At Jersey Sport, we’re committed to making sport as accessible and inclusive for everyone as possible. We already have schemes in place to ensure every child in Jersey has learnt to swim by the end of Year 4 and we’re working on ensuring every child has the opportunity to learn to ride a bike safely during primary school. In addition, we have funding and grants in place to support sports clubs and organisations who are struggling or who want to expand their services to offer more opportunities to low income families or other minority socio-economic groups.
Of course, there are also many things that your children can do which are completely free! Riding their own bikes, playing football in the park, playing ‘bat and ball’ on the beach, having a game of rounders with a big group of schoolmates or jumping on a friend’s trampoline. If you have family time together at the weekend or after school, go for a walk outside, a family bike ride (if you all have bikes), or try sea swimming in areas where the sea is monitored by lifeguards.
“What can my kids do over the summer holidays that aren’t too expensive and will fit in with my part-time work?”
We understand that many parents simply cannot afford some of the higher cost sports classes and activities which is why we’ve been running our affordable sessions every school holiday for many years. Young children can choose from a variety of swimming or multi-sport activities and sessions can be mornings only, afternoons only or all day – to support parents who still have to work throughout the summer. We also have FREE Learn to Ride sessions to support children who want to learn to ride a bike safely as well as affordable Bikeability sessions for older children who want to use cycling as a way to get to and from school safely. Find out more about our programmes by clicking, below:
“I’m a single parent with 3 children and can’t logistically take all my children to different sports after school in different places! Help!”
Spending some time getting to know other parents at each activity can be really useful as you can then offer to share lifts with them, freeing you up to only need to make one or two car trips. Less stress and less fuel costs! Or, encourage older children and their friends to sign up to new clubs at the same time so that they can walk or cycle there together straight from school. Having to be organised and remember to take their sports/dance kit to school with them at 7.30am is a great life skill too!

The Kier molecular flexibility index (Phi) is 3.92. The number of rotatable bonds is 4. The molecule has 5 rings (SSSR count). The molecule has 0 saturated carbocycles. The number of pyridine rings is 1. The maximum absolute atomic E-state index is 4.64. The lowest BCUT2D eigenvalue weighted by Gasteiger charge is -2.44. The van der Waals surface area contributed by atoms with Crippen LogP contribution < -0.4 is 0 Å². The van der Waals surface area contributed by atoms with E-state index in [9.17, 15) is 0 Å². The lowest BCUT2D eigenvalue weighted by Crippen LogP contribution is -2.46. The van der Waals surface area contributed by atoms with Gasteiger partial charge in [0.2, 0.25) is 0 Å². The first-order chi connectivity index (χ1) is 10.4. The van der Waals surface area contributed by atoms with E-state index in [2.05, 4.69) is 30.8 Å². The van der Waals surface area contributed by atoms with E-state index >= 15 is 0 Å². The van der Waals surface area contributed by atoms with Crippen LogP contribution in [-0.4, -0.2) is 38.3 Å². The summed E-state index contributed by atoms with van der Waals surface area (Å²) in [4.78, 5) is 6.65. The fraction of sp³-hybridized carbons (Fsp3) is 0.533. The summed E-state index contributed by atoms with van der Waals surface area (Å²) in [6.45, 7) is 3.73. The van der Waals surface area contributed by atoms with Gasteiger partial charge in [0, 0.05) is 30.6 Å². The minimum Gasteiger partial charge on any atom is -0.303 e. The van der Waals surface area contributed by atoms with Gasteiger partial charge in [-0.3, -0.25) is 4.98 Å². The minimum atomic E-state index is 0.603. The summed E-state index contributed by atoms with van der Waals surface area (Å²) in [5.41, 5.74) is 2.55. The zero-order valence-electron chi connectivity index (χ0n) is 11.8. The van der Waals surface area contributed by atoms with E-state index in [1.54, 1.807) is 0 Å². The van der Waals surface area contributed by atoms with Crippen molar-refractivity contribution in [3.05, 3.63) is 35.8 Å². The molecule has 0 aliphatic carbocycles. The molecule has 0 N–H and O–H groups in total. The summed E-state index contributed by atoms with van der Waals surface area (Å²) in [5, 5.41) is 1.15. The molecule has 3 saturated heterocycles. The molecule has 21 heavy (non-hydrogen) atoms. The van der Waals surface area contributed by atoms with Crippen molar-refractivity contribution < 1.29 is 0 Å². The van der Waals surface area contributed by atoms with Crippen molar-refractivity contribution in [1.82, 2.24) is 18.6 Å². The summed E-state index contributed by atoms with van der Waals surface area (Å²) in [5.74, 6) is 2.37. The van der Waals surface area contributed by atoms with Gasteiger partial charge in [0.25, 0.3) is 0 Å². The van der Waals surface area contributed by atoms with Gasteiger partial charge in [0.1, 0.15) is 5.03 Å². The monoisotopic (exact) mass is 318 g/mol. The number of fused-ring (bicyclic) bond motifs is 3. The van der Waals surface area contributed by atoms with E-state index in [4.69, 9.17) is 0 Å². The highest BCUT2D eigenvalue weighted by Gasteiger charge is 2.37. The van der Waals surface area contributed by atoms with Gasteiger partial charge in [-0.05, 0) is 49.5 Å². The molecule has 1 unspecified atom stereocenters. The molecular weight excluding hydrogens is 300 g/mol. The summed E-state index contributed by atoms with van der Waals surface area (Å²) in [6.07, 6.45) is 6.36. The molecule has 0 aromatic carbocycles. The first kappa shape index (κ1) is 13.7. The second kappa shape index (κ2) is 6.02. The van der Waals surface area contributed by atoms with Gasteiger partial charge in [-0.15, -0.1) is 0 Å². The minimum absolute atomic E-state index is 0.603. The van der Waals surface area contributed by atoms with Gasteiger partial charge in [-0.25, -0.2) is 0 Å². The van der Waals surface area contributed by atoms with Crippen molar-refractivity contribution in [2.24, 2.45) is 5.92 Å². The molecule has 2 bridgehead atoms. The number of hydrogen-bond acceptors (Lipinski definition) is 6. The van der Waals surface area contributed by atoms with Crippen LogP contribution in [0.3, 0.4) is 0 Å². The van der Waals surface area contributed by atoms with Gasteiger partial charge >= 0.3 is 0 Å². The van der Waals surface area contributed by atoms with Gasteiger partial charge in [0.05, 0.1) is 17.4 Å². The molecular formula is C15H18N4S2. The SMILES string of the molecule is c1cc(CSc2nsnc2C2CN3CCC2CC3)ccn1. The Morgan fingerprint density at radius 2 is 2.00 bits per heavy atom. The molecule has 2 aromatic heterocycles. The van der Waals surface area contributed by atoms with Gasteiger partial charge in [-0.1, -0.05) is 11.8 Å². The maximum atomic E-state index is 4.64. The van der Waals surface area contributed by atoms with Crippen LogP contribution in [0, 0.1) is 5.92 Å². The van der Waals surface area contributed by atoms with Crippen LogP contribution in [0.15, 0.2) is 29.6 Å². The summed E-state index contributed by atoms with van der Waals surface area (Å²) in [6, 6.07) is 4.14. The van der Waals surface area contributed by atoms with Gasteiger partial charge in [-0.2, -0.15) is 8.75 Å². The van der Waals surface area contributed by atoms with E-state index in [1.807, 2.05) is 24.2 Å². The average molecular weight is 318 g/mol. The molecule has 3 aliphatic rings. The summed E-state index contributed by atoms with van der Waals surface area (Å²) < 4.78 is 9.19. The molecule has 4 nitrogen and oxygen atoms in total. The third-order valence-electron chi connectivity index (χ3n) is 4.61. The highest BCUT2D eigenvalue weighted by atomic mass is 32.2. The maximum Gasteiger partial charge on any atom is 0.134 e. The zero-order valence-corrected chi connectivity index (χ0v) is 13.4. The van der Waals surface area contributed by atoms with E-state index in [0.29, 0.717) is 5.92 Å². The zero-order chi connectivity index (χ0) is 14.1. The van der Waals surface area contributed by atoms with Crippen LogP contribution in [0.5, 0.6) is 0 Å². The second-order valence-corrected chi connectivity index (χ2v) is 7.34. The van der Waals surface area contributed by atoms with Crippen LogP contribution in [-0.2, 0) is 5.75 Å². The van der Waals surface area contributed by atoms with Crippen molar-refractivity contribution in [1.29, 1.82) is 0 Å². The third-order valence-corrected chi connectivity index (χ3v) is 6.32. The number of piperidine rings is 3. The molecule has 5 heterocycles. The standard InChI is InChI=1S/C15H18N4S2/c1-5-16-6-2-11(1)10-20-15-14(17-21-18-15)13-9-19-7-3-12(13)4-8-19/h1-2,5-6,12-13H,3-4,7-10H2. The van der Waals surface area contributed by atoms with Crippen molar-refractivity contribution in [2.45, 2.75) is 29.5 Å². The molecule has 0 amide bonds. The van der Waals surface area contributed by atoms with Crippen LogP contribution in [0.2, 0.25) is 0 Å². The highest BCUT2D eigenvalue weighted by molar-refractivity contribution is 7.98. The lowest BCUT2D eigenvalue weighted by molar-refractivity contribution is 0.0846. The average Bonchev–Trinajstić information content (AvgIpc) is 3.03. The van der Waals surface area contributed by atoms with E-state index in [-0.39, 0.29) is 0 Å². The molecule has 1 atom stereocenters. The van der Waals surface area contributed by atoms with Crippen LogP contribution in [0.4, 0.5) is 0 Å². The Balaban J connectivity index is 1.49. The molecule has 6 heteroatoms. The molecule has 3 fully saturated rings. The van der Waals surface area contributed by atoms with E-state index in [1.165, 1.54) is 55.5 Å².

“My child has anxiety and is too afraid to try a new sport where everyone already knows each other!”
We’re not mental health experts but we are sport experts and therefore we can say with confidence that more regular exercise and social interaction is great for building confidence, feeling a higher sense of self-worth and improving happiness. We understand that it’s always hard to take that first step in any area of life, but the rewards are always so much bigger than the fears you had at the start.
Being a great role model and regularly stepping beyond your comfort zone as a parent is a great way to show your child that some things are difficult or scary but that the joy and achievement and pride on the other side are much greater. Be sure to not talk about your child as ‘the one with anxiety’ while they can hear you as this subconsciously reinforces their belief and will compound the problem over time. Research has shown that exercise is a great ‘medicine’ for anxiety, so even starting with free activities like walking, cycling, swimming, skateboarding or ball games will help your child dramatically.
“There’s nothing exciting to do in Jersey for kids aged 11-16!”
While it’s true that many activities do cost money (e.g. cinema, swimming pool, trampolining – plus drinks and snacks!), much of this statement comes down to mindset. Our brains will always try to prove us right. So, as the saying goes: ‘Whether you think you can or you think you can’t, you’re right!’ (Henry Ford).
Switch up that belief to: ‘there are so many opportunities for my child in Jersey!’
When you start looking closely, or speaking to people or making enquiries, you’ll find that there are so many opportunities for children, tweens and teenagers to be active, be sociable and to work or earn extra pocket money. Even learning ‘TikTok’ dances is great exercise! And finally, being a great role model is important. If your children only ever see you doing the same things – especially sedentary activities like watching TV – they won’t even believe that there are more opportunities out there for them or different ways to live and enjoy life.